The number of organizations and experienced executives of successful companies willing to offer their time, advice and assistance to others in order to continue to help Portland emerge from the shadows of larger tech meccas to the north and south is simply amazing and a resource you'd be hard-pressed to find in many other cities.
Ad Age: What are your mobile predictions or trend to watch for in 2015?
Mr. Hieggelke: We're seeing notifications evolve in a strategic way from historically being a tool to drive usage of apps, to the enlightened realization that having an app gives them a permission-based foundation to be able to send notifications. Reaching their most loyal customers directly on their mobile devices' home screen has massive marketing value greater than marketers have ever known. Beacons and the ability to meld digital experiences with physical environments, are an exciting new targeting and segmentation dataset that add greater context, but are only one of the drivers expected to double in adoption in the next year.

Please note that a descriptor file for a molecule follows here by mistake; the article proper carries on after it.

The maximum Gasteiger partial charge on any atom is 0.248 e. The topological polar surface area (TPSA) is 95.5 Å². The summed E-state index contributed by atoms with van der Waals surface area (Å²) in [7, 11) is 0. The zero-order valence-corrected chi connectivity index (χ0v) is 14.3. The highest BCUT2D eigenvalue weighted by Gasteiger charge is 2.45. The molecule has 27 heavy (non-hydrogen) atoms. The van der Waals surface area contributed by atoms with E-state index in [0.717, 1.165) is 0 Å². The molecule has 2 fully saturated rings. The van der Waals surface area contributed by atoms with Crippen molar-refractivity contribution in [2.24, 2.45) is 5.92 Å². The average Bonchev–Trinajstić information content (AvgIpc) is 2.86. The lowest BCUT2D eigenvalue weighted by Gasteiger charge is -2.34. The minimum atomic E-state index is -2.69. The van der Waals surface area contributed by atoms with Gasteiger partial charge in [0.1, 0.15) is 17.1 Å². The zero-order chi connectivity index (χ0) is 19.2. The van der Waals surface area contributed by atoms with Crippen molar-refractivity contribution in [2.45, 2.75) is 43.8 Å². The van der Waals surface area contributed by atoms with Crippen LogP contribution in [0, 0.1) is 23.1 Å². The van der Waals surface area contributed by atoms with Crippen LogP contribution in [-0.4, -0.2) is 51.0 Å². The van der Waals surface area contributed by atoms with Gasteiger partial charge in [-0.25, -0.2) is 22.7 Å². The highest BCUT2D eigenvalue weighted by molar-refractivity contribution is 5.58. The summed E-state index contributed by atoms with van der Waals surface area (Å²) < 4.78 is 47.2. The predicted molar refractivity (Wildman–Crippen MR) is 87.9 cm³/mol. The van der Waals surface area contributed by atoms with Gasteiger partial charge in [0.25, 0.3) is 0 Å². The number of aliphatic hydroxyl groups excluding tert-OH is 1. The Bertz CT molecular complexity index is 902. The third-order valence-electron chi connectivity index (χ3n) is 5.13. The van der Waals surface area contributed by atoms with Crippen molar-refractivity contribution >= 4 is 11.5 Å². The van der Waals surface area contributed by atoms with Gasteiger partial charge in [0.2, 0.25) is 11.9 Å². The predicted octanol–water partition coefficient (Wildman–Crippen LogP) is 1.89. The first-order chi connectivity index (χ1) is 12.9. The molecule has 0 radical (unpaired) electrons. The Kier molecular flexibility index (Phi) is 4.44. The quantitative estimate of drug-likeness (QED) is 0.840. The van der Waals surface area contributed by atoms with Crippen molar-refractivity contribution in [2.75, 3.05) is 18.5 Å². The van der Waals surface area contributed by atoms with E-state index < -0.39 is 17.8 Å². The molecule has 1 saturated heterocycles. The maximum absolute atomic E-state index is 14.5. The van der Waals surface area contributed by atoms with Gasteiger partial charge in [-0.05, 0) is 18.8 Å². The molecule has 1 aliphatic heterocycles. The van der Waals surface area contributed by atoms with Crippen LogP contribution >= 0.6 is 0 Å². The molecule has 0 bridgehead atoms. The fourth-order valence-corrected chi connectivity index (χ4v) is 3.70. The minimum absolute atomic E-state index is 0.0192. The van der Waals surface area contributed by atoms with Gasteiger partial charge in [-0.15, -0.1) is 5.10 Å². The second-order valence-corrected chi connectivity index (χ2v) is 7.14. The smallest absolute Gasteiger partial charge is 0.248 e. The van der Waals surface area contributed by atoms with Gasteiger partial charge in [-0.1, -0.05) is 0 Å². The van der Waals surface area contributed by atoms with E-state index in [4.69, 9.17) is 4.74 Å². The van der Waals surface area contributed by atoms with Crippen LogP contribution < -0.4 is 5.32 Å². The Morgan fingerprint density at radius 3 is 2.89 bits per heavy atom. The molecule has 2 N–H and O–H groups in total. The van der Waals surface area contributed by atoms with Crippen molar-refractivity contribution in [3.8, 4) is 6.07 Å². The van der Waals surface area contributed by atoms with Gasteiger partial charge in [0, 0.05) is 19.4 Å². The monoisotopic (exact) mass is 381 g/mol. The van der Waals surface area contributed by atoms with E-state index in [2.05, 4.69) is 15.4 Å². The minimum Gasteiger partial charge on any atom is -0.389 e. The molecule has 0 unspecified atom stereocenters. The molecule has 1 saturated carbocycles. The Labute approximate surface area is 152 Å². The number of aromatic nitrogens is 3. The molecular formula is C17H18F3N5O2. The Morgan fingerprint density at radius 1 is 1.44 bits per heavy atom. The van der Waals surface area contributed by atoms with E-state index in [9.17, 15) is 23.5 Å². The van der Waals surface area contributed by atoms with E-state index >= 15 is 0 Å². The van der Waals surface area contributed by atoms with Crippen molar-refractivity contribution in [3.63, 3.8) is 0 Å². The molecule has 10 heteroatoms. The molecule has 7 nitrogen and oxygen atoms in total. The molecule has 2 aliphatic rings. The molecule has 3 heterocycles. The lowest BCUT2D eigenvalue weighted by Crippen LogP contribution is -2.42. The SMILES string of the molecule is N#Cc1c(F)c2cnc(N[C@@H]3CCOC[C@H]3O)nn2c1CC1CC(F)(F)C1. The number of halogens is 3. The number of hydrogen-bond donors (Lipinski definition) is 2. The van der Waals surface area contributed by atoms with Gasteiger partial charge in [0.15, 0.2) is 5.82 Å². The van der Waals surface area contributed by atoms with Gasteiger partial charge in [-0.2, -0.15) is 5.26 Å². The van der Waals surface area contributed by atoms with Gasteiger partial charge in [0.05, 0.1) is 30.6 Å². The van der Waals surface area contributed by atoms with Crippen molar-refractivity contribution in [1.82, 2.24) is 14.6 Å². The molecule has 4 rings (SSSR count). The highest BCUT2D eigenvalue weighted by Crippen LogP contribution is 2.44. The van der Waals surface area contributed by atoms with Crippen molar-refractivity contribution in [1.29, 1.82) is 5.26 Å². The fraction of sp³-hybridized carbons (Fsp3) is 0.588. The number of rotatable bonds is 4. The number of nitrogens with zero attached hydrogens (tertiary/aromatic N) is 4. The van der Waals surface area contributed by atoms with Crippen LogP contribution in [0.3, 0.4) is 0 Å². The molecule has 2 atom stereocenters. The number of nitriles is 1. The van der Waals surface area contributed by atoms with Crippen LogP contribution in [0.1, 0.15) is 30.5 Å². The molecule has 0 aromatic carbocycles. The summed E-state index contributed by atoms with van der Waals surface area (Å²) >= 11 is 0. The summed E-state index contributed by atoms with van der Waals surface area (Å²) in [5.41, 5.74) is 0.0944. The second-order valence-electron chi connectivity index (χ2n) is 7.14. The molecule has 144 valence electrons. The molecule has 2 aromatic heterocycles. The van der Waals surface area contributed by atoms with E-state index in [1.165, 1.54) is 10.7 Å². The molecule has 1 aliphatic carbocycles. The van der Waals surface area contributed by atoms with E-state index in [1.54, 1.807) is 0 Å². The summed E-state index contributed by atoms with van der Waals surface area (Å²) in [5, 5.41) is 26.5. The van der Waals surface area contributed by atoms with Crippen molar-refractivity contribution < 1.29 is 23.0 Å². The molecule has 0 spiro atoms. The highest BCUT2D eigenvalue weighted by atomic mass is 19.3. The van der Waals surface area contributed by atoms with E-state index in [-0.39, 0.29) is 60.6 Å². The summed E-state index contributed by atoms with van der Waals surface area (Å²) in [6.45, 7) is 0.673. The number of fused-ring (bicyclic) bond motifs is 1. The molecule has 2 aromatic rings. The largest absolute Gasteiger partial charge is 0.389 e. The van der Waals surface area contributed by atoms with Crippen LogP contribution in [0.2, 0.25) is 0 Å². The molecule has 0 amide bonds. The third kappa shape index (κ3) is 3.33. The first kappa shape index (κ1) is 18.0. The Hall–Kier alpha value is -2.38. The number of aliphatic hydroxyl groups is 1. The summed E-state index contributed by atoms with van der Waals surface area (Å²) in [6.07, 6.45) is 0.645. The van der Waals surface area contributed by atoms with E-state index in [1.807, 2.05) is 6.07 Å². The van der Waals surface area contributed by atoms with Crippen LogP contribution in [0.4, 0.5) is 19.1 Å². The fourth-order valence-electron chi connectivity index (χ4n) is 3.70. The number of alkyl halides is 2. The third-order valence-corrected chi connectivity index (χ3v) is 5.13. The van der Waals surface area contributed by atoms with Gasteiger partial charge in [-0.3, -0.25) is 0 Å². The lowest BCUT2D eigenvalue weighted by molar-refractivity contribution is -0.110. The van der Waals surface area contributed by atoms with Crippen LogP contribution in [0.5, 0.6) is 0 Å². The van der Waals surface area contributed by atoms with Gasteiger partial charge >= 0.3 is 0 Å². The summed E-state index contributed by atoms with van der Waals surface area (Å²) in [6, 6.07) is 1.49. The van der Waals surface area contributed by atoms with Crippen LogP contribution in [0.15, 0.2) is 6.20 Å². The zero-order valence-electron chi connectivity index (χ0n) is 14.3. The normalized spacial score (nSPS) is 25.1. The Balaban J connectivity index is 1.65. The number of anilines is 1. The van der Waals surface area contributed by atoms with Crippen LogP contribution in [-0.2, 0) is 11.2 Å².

Part of this change has to do with apps and notifications being more integrated into business operations as well as the overall marketing mix. We saw this with holiday sales over the Thanksgiving-Cyber Monday weekend, where retailers doubled their notification send volume and saw nearly twice as much consumer engagement than they did last year. We're also seeing this with companies like Starwood Hotels & Resorts Worldwide, which is creating an entirely new traveler experience with its Keyless entry capability.
But a larger part of this sea change is notifications themselves extending customer interactions to the home screen of mobile devices and wearables, where immediacy drives the greatest consumer response of all marketing channels. When those messages are targeted, response increases another four to seven times. Now these messages can contain action buttons extending relevant consumer controls outside of the app to learn more about what users care about most.